• United States

Life beyond HomePlug

Dec 16, 20025 mins

Powerline communications chip vendor ITRAN is key to Microsoft's digital home strategy

Today, when HomePlug is fighting hard to compete against wireless in the high-speed PC networking space, ITRAN is poised for success in command and control, an arena with few competitors and where wireless is inappropriate.

In a recent column on HomePlug’s future (see link below) I said the demise of the Consumer Electronics Association’s (CEA) rival powerline specification R7.3 left ITRAN’s future unclear. Not true. The Israeli powerline chip maker has a lot going on, including a deal with Microsoft that actually helps clarify the giant’s fuzzy digital home strategy.

Two years ago, ITRAN failed to convince the HomePlug Alliance its technology was superior to Intellon’s. It then joined the CEA to help develop the R 7.3 specification, a process beset by delays and bad timing, ending in failure. But today, when HomePlug is fighting hard to compete against wireless in the high-speed PC networking space, ITRAN is poised for success in command and control, an arena with few competitors and where wireless is inappropriate.

Last month, ITRAN announced a new development platform for its IT800SCP chip. The technology is a collaboration between ITRAN and Microsoft that implements ITRAN’s IT800 powerline command/control transceiver and Microsoft’s Simple Control Protocol (SCP) in a single system. Using these tools, developers can network lightweight devices such as appliances, light switches and alarm clocks. In essence, SCP extends Universal Plug and Play (UPnP) to devices that don’t have the processing power to handle TCP/IP traffic. ITRAN’s technology transmits data at 7.5K bit/sec, a far cry from HomePlug’s 14M bit/sec rated speeds, but perfect for networking low-power consumer electronics and white goods such as washing machines.

If you’ve never heard of SCP, you’re not alone. But it’s a key piece (along with UPnP) of what Microsoft will use to connect all our home devices, including its Tablet PCs and Smart Display. (For a white paper on the technology, see link below.)

“The more devices Microsoft can put its operating systems on, the more licensing revenue it will earn,” says In-Stat analyst Jaclynn Bumback. Microsoft’s short-term vision is to extend the PC’s reach into entertainment with the Smart Display. With it, you can carry the device around the home to control whatever you have programmed into your PC (play music, view pictures, etc.) Eventually Microsoft will use the PC for home control using UPnP and SCP as its backbone, Bumback says.

Microsoft will add SCP into the next version of the Windows OS, code-named LongHorn, expected out in late 2004. In-Stat projects there will be “significant shipments” of SCP-enabled devices in the U.S. by 2004, growing to about 8.3 million by 2006.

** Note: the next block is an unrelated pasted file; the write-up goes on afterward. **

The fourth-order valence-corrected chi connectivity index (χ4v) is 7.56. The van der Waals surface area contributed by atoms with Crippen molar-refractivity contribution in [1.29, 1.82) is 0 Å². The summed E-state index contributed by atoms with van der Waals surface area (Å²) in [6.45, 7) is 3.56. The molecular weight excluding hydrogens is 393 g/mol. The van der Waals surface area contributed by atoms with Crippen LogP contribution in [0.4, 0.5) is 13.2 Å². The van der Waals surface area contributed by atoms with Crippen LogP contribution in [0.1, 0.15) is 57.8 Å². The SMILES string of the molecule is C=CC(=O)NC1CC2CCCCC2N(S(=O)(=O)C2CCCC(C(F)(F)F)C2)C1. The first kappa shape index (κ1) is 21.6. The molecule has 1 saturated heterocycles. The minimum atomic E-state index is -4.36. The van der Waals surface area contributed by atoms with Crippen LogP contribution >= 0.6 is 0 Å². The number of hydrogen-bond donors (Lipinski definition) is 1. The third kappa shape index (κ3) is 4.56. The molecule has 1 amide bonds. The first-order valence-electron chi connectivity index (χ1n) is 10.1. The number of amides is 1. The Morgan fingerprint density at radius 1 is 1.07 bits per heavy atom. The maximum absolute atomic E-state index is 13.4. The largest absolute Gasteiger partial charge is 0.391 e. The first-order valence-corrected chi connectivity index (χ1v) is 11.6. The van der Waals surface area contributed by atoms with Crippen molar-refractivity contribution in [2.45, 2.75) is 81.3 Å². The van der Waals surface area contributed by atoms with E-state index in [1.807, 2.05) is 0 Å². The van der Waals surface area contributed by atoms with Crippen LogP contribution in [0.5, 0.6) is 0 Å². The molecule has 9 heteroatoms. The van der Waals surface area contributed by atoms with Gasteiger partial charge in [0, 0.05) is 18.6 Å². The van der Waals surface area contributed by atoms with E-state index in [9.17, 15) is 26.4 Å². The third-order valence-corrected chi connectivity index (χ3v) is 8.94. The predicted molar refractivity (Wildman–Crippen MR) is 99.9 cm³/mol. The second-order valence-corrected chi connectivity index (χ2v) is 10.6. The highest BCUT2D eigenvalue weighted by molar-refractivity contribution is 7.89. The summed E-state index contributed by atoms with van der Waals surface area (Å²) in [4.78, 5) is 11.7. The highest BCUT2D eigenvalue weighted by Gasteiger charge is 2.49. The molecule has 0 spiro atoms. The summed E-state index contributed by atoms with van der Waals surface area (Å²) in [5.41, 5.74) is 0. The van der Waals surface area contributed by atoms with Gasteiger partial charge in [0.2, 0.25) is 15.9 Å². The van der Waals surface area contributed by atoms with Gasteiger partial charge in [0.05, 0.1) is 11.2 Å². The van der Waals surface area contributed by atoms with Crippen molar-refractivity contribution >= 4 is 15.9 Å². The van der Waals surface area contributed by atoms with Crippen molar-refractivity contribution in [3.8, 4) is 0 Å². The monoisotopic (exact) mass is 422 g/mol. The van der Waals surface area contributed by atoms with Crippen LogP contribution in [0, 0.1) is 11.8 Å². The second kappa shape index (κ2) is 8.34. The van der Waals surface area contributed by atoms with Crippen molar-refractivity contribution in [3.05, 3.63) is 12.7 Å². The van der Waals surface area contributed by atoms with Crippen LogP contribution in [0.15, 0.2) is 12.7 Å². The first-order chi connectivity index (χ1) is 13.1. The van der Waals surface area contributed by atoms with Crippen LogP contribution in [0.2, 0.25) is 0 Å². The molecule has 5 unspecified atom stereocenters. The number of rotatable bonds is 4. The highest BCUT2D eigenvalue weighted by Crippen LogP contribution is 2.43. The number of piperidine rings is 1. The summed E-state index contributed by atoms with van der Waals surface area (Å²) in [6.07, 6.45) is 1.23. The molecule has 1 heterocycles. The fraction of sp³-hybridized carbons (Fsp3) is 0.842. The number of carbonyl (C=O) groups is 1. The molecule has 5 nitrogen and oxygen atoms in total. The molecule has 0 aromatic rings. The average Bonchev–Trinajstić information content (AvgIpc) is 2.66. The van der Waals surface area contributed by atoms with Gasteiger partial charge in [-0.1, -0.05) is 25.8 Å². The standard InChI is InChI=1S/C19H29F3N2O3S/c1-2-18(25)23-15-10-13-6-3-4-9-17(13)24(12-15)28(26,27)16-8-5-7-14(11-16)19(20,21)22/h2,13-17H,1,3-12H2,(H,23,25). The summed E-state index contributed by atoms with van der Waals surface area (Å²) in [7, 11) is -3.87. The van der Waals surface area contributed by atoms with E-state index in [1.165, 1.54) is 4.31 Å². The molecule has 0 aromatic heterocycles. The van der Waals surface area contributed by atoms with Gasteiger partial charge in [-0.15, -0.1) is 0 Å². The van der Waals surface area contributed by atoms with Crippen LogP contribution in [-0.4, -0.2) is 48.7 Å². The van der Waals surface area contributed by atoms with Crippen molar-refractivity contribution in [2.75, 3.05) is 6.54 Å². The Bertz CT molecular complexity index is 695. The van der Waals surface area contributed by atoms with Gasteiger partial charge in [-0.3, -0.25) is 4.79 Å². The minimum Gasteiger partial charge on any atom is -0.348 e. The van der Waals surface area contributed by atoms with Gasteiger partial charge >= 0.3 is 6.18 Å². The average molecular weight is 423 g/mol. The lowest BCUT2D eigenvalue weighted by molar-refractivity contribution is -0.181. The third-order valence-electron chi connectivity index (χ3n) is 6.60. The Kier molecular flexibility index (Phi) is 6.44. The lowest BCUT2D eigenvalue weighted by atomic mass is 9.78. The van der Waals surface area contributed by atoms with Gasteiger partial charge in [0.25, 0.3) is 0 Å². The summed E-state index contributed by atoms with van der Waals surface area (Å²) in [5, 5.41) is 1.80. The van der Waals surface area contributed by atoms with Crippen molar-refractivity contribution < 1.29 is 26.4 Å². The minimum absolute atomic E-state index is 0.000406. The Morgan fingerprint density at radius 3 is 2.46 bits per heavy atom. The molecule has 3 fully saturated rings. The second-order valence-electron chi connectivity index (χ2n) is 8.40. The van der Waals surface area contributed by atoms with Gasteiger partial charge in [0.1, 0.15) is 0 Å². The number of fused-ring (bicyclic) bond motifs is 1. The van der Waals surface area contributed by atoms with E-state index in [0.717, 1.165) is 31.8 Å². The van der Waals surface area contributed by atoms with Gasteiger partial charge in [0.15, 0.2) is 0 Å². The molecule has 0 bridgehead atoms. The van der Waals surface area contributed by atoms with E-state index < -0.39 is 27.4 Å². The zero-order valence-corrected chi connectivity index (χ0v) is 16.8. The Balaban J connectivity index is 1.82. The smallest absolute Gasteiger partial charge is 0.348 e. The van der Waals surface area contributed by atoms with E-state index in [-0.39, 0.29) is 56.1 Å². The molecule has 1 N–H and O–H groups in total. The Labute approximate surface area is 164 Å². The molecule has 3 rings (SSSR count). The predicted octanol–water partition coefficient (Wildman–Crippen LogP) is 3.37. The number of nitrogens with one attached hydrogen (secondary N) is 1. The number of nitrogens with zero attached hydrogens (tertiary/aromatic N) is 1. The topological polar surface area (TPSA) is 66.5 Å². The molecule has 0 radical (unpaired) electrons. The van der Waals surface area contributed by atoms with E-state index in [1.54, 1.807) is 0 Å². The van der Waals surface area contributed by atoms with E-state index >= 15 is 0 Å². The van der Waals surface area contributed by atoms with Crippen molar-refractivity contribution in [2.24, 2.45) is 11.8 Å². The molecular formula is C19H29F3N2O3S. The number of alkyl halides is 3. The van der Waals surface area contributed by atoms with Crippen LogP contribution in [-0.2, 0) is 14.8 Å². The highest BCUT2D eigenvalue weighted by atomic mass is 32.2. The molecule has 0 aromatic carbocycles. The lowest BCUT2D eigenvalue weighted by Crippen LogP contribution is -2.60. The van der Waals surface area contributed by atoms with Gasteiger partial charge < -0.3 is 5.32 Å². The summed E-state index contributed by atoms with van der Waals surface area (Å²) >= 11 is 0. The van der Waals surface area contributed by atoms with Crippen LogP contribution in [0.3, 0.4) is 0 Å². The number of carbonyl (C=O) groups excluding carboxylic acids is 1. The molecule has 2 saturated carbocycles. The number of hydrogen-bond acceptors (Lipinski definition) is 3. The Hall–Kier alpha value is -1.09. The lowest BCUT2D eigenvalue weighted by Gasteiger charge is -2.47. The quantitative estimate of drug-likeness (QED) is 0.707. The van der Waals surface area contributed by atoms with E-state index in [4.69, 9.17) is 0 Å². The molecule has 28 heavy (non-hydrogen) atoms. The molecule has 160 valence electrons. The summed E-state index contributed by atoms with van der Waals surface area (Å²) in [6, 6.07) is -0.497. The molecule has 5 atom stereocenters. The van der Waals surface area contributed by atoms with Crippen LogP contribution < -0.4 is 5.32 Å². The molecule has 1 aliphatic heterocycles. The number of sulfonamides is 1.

“We have a good chance to make the IT800 the worldwide standard for low speed and command control,” says ITRAN President and CEO Avner Matmor.

Mitsubishi has announced it will produce ITRAN’s IT800 chips, and ITRAN is in talks with companies such as Samsung and LG in the Far East and some European companies to adopt its technology. In the U.S., GE announced it would adopt ITRAN and Microsoft’s technology, but isn’t moving forward because it doesn’t see any customers yet, Matmor says.

GE might soon change its tune, considering applications for powerline communications (PLC) technology could save it and other white goods manufacturers a lot of money in service calls and legal problems, Matmor says.

Forget silly applications like the ability to have a message pop up on your TV notifying you your laundry is complete. A PLC-enabled washing machine (or refrigerator, dishwasher, microwave) with built-in diagnostic capabilities and Web connectivity can be serviced by a technician remotely. The tech can then either fix the machine by telling the customer what to do or at least bring the right replacement equipment to the site. Either way, the company is saving costly truck rolls, and the customer is saving on service costs.

Toaster companies sometimes get sued when their devices catch fire and burn users. A “smart” toaster could notify the user that there’s a problem before the fire starts or the notification would come via a subscription service. “You’d be willing to pay a dollar a year for such a service? Your insurance company might even insist you do it,” Matmor says.

Another compelling use of PLC is energy conservation. The Japanese government has launched a program with power utilities to use PLC to lower thermostats during the day when no one’s home, conserving energy and decreasing carbon dioxide emissions.

“Ninety-nine percent of our inquiries are for our low-power stuff,” Matmor says. “We think we can win big here.”

HomePlug shares its vision

Network World, 10/28/02

ITRAN Communications

An Overview of the Simple Control Protocol

Simple Control Protocol

Mitsubishi Electric Semiconductor Group